Escape Records director Mark Hopkins tells Access about the upcoming debut of the 40,000-capacity In It Together music festival, which is set to be the biggest of its kind in Wales and he says will fill a void in the country’s live events market.

Welsh promoters Escape Records, which last year rebranded from Climax Live and launched its own record label, is embarking on the company’s biggest venture yet – the launch of the largest annual music festival in Wales.

With a lineup including Noel Gallagher’s High Flying Birds, Two Door Cinema Club and Clean Bandit, In It Together has been launched by the team behind some of the country’s largest outdoor events such as Inside Out, Colour Clash, Escape and Party At The Park, each with capacities ranging from 5,000 to 15,000.

Escape Records head of festivals and live music Mark Hopkins says In It Together is an amalgamation of everything that he has wanted to do with the company since it was founded 12 years ago: “We have always said that we wanted to have a pinnacle event that has something for everyone, and to bring some legends to Wales.”

The family-friendly camping festival, scheduled for 3-5 June, will take place across five stages at Newlands Farm in the steelworks town of Port Talbot in the Welsh Valleys. It will include a curated stage for local talent that will feature around 50 Welsh artists.

“One thing we like doing is choosing locations that don’t necessarily have much going on.”

Reflecting on the launch of Colour Clash and Party in the Park in the city of Newport, Hopkins says, “One thing we like doing is choosing locations that don’t necessarily have much going on. This wasn’t an area that anyone properly touched with events, as everyone would go to Cardiff. But we decided to put a hold on it.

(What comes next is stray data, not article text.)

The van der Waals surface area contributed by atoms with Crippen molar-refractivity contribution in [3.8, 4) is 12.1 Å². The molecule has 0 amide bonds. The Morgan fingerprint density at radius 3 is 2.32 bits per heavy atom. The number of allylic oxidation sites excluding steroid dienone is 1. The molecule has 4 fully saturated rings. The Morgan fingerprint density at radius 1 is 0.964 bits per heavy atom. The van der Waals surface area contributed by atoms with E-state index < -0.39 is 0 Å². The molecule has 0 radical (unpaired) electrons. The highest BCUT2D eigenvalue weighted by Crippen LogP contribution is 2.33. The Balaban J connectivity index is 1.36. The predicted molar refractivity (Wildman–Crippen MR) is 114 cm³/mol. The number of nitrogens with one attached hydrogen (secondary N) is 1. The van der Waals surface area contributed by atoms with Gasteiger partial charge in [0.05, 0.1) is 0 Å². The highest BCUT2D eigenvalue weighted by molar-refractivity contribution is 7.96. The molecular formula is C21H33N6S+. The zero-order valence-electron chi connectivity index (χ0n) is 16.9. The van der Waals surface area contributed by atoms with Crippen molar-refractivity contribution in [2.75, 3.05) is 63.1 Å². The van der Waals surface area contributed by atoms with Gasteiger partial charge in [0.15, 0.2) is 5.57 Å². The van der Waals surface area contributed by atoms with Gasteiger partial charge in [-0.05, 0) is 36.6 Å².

“One of the reasons we’ve chosen Port Talbot is because it’s not a highly developed area. Our festival brings a lot more benefits and economic impact to a local community who don’t have as much, as opposed to Cardiff which has so many events and is highly saturated.” 

Gap in the market

Hopkins says his team identified that Wales lacked a major, mainstream music, camping festival, the biggest previous event being Radio One’s One Big Sunday in 2001, which brought 70,000 people to Swansea to see the likes of S Club 7 and Shaggy.

“There’s always been a gap in that market which hasn’t been explored,” he says. “Our ambition is to put Wales on the map in the festival calendar.”

Hopkins says convincing Noel Gallagher to headline – the sort of coup that he claims is unheard of for a launch festival – was down to the musician and his management team buying into the promoter’s vision.

Aside from mainstream household names, the festival will have a strong focus on highlighting local talent.

Escape Records

Hopkins gives  Stereophonics and Catfish and the Bottlemen as examples of mainstream bands to have come from Wales, but says more work needs to be done to nurture fledgeling talent in the country. He says the promoter has received support from Horizons / Gorwelion, a scheme delivered by BBC Wales in partnership with Arts Council Wales, as well as FOCUS Wales, a multi-venue showcase festival that takes place in Wrexham.

“Supporting local talent is a major part of the show for me because I think we can leave a legacy, if we can get more Welsh artists being recognised. I would love it if we had one artist on that stage and in a few years’ time they’re headlining the main stage – that would be the absolute dream.”

Hopkins says there has been a focus on creating non-music areas at the festival, such as drag and cabaret performance areas, with the aim of encouraging people to return no matter the main stage lineup.

He says ticket sales for the festival have been “breathtaking” and way above what was expected.

“The one good thing to come out of this lockdown for us is that we conceptualised this show.”

New beginnings

Having run five club shows a week, four music festivals and various one-off smaller events, Hopkins says his team never had a chance to stop and plan for an event of this size until the pandemic struck: “A show this big needed real planning and to be honest, the one good thing to come out of this lockdown for us is that we conceptualised this show.”

As for the rebrand from Climax Live to Escape Records, Hopkins says the promoter consolidated with its main rivals, fellow Cardiff-based Paper Agency, and this led to the formation of Escape. On launching the record label, he says, “During lockdown we had to look at diversification. We were very good at events, but when these weren’t happening, we had to have other streams and different focuses.

“It was a long-term project as part of our five-year plan, but this pretty much became the 18-month plan over lockdown.”